What was most striking in the Zee recordings was the offer Vaishnav made of using the channel’s special investigation team to do Sharma’s bidding. He told Sharma that the content being provided by him would be absorbed while some content would also be generated by the Zee team. He added to good measure that the company does “investigative journalism” – and that the amount done by Zee had not been done by anyone else – which it would continue to do.

 UP CM ads being pushed as news by Zee

Cobrapost said Vaishnav also referred to the advertiser-funded programme (AFP) being run by the company. He said, “AFP mechanism is there so that we provide the advertiser with the content he desires.” He also disclosed that the company was at present running “honourable Yogiji’s” (apparently a reference to Uttar Pradesh chief minister Adityanath) programmes in the form of AFP.

When Sharma wondered if only “pravachan” or discourses would form part of AFP, and what would happen to “content providing” or “investigative stories”, Vaishnav clarified that all these would be part of AFP and how they would be brought on “screen” would become known in the “script”.

At this, when Sharma said “AFP” should not be written on top of the screening, Vaishnav assured him saying “you leave that to us” while Chatterjee clarified that it was not like newspapers where “advertorial” is written. “On TV,” he said, “no such thing appears.”

File photo of Adityanath, chief minister of Uttar Pradesh. Credit: PTI

File photo of Adityanath, chief minister of Uttar Pradesh. Credit: PTI

Zee officials felt agenda to “communalise”, carry out “attacks” would sail through in the ‘heat of elections’

Cobrapost said when Sharma told the channel executives that two-three months before the polls he would need more aggressive coverage for his party, Vaishnav declared that whatever he wanted would be done. “Whatever plan you will say, at the time of elections there is so much fire all around that the energy is different.”

Even when Sharma said that he wants issues to get “communalised” and declared that “attacks” shall take place, saying that he should benefit and that “the actions of these people are such that they need to be attacked”, Vaishnav played ball with a philosophical reply: “The truth can never be hidden, it always comes before us and Zee Media is an organisation which places the truth before people with all sincerity. Then, be they be the incidents of Bengal or elsewhere.”


Also Read: At the Times Group, Cobrapost Sting Shows How Cash is King


When Sharma said he did not want to be told the “rules” of “journalism” on election day by the channel, as that would spoil everything for him, Purushottam initially said that the channel could not ignore the issues concerning “journalism”. But when Sharma asked why he come to Zee because he could do such “journalism” with anyone else, and that he was not asking for stories to be planted but only demanding “heavy play” of the “investigative” stories that the channel would be bringing against his rivals, Purushottam gave a vague positive reply while agreeing to play ball, saying “it was all a part of perception” and that he did not feel it essential to put everything in “black or white”.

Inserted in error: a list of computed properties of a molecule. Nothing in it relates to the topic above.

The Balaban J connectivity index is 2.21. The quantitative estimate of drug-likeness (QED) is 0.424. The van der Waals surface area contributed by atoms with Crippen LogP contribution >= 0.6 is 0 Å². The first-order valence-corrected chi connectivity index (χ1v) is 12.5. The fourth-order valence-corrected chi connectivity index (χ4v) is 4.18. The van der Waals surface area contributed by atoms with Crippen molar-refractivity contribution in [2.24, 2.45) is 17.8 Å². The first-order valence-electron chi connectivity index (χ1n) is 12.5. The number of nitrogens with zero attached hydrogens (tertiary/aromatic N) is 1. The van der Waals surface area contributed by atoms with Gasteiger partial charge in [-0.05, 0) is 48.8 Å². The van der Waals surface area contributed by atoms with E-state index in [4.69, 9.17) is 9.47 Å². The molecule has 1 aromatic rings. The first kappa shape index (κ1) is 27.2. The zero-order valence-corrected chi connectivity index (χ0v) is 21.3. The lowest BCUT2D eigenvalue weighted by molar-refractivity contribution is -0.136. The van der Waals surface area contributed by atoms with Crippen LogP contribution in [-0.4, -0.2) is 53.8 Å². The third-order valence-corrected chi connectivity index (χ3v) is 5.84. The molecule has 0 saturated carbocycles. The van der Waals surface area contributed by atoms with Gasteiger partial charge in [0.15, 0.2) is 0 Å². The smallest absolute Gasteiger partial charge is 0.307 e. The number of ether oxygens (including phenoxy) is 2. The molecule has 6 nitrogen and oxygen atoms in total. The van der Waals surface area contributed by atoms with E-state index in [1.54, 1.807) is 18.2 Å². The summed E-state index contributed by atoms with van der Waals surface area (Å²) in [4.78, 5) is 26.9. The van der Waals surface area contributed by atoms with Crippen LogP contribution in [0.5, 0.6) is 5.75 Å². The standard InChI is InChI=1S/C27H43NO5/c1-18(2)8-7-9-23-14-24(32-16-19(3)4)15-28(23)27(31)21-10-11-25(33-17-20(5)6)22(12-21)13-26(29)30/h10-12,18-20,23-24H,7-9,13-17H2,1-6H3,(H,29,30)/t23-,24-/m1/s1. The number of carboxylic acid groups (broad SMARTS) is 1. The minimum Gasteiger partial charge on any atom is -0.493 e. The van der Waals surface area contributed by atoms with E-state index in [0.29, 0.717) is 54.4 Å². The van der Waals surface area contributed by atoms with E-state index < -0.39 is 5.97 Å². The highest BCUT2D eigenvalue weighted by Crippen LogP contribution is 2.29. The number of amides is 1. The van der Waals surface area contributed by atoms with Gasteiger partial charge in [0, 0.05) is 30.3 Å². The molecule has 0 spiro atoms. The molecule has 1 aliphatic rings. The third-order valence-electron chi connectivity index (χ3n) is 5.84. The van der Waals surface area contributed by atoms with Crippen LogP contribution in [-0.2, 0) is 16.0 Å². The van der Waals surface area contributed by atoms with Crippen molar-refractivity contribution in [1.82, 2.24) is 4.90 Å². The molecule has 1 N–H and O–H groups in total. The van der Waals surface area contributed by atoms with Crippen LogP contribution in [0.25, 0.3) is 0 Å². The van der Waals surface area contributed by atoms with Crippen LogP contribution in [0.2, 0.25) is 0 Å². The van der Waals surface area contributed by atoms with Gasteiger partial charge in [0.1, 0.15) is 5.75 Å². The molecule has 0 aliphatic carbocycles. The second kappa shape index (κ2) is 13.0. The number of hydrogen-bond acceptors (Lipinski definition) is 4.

Cobrapost said that from the follow-up messages received by Sharma from Zee, it appeared that the organisation wanted to do agenda journalism while keeping its image squeaky clean.

Chandigarh executive admitted channel worked against Akalis in last polls

In the case of a regional channel of Zee which deals with Haryana, Punjab and Himachal Pradesh, Sharma approached the senior manager of its sales department in Chandigarh, Sagar Arora, and told him that he wants stories against a particular party not to appear on the channel, to which Arora said that for this he would have to meet his regional head.

Sharma then said that “can we get that kind of understanding that whenever there is a very fierce attack” which, he said, would happen very rarely, or once every 2-3 years, then in such a situation the channel would resort to “diversion tactics” and resort to “diluting” such “main story” that would be running “across the spectrum”. For this too, Arora said he would get a meeting arranged with the “regional head” and noted that then “we will take a call mutually”.

Arora also bragged about or made a sensational disclosure about his channel’s equation with the Akalis. In response to Sharma’s proposition and reference that “regional leaders were very big and the father-son duo, and the son’s wife” were “ruling this territory” and his asking how to bring an end to this, Arora said for that a major prerequisite is that his party should be able to bring up 4-5 big leaders on its own.

When coaxed by Sharma on whether his channel would do some investigative work to probe the money-making by the big state leaders, Arora said that if Sharma would have “closely watched” his channel, he would have known better. “Hamare channel nay Akaliyon ki jo band bajayee hai, aap soch bhi nahin saktay” (You cannot even imagine the way our channel had taken the Akalis to task). They did not spare the Akalis at all. In 5-6 days of their programming, everything changed and some vote also got converted.”